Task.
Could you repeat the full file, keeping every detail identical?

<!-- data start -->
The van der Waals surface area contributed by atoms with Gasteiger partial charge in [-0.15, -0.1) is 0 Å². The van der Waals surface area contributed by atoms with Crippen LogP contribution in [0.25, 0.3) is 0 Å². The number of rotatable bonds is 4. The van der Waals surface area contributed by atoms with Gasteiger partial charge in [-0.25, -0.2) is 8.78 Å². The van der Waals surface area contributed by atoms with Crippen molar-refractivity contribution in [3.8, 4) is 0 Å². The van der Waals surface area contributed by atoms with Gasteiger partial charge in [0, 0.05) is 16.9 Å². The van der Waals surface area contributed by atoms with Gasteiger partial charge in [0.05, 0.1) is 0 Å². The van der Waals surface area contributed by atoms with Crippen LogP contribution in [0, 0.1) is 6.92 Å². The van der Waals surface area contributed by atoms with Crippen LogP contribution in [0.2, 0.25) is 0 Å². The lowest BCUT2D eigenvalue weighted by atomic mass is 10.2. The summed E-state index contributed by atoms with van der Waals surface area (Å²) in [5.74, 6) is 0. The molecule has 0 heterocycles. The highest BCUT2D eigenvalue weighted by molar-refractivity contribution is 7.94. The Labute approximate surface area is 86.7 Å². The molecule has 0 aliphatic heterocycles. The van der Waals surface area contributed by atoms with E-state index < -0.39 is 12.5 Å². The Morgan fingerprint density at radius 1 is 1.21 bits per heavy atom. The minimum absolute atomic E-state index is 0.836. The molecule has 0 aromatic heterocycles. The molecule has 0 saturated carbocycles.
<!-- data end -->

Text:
The van der Waals surface area contributed by atoms with Gasteiger partial charge in [-0.15, -0.1) is 0 Å². The van der Waals surface area contributed by atoms with Crippen LogP contribution in [0.25, 0.3) is 0 Å². The number of rotatable bonds is 4. The van der Waals surface area contributed by atoms with Gasteiger partial charge in [-0.25, -0.2) is 8.78 Å². The van der Waals surface area contributed by atoms with Crippen molar-refractivity contribution in [3.8, 4) is 0 Å². The van der Waals surface area contributed by atoms with Gasteiger partial charge in [0, 0.05) is 16.9 Å². The van der Waals surface area contributed by atoms with Gasteiger partial charge in [0.05, 0.1) is 0 Å². The van der Waals surface area contributed by atoms with Crippen LogP contribution in [0, 0.1) is 6.92 Å². The van der Waals surface area contributed by atoms with Crippen LogP contribution in [0.2, 0.25) is 0 Å². The lowest BCUT2D eigenvalue weighted by atomic mass is 10.2. The summed E-state index contributed by atoms with van der Waals surface area (Å²) in [5.74, 6) is 0. The molecule has 0 heterocycles. The highest BCUT2D eigenvalue weighted by molar-refractivity contribution is 7.94. The Labute approximate surface area is 86.7 Å². The molecule has 0 aliphatic heterocycles. The van der Waals surface area contributed by atoms with E-state index < -0.39 is 12.5 Å². The Morgan fingerprint density at radius 1 is 1.21 bits per heavy atom. The minimum absolute atomic E-state index is 0.836. The molecule has 0 aromatic heterocycles. The molecule has 0 saturated carbocycles.